Posted by Leanne Kodsman on
New research shows a new method for overcoming drug-resistance in cancer cells. Cells with acquired (de novo) resistance to kinase inhibitors characteristically show increased numbers of and/or longer cilia. Blocking cilia growth, the study illustrates, resensitizes the cells to anticancer drugs.
Scientists in the UK have shown that targeting the cilia of cancer cells could be a universal way to make resistant cancer cells sensitive to anticancer drugs. The recent study looks at the characteristics of resistant cancer cells, noting that cells with either acquired or de novo resistance to traditional kinase inhibitors have either increased quantities of and/or notably longer cilia. By blocking cilia growth or signaling, the cancer cells become receptive to anticancer drugs. On the flip side, increasing the length of cilia made previously drug-receptive cells become resistant to kinase inhibitors. Researchers hope that targeting cilia could be a way to universally strip cancer cells of their innate defenses, making treatments more effective.
Cilia and Drug Resistance
Many anticancer drugs inhibit proteins like epidermal growth factor receptor, platelet-derived growth factor receptor, and KRAS. While treatment with kinase inhibitors (like erlotinib) can be effective for some tumor types, it seems as though drug resistance eventually emerges.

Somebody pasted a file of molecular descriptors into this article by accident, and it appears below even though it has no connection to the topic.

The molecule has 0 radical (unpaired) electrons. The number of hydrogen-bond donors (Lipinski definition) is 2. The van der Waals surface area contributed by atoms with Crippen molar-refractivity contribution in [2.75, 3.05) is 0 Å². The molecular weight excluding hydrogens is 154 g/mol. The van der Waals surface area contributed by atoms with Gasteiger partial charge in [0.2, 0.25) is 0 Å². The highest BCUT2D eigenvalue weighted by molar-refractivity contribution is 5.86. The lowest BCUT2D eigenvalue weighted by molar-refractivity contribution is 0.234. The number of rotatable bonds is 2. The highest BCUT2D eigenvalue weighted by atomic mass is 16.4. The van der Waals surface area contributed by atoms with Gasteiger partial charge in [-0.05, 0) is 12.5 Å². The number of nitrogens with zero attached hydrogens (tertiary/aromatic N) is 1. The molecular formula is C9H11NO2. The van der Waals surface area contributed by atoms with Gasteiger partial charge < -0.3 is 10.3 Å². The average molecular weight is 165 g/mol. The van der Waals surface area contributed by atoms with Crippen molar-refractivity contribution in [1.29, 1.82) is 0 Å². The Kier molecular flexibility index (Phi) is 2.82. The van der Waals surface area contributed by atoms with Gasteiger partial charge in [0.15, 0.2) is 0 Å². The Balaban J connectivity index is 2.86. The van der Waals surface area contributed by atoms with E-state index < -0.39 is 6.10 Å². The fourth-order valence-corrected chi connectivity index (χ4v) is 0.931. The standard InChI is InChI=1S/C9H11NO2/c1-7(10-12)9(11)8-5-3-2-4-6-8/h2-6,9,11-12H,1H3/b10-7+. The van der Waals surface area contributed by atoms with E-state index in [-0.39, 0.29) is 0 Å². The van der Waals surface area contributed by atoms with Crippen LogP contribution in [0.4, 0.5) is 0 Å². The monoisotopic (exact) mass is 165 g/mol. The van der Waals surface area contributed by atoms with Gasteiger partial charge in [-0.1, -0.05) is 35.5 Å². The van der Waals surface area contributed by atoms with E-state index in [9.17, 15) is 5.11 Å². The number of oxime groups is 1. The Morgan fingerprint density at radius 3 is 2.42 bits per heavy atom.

With the link association between oncogenic proteins and cilia, the researchers wanted to discover whether changes in ciliogenesis could play a permissive role of sorts in the development of drug resistance, and wanted to test whether the characteristics of cilia (like number and length) would affect resistance to kinase inhibitors in different cell lines (including lung cancer and sarcoma cells).
Relationship between de novo drug resistance and ciliogenisis confirmed
Initial studies found that drug-resistant cancer cells showed greater numbers of and/or longer length of cilia. Downregulating the protein Kif7 (known to be involved in controlling cilia length) led to developing resistance to dasatinib, an anticancer drug, in cells that were previously sensitive to the drug. Blocking ciliogenesis by knocking down a structural protein or chemically inhibiting the Hedgehog pathway resensitized cancer cells to kinase inhibitor therapy.
The team was able to confirm an association between de novo drug resistance and ciliogenesis, and demonstrated that using a chemical FGFR inhibitor lead to increased cancer cell death when the cells were then exposed to a kinase inhibitor.
Further research will explore cilia changes in greater detail, with the goal of gaining more understanding of how they impact resistance to cancer drug therapies, and how they could be targeted to increase the effectiveness of treatment.
Further Reading & References:
Targeting Cilia Could Offer Universal Approach to Combat Anticancer Drug Resistance. GEN: Genetic Engineering & Biotechnology News. 06 June 2018.
Primary Cilia Mediate Diverse Kinase Inhibitor Resistance Mechanisms in Cancer. Cell Reports: Volume 23, Issue 10, p3042-3055, 5 June 2018.
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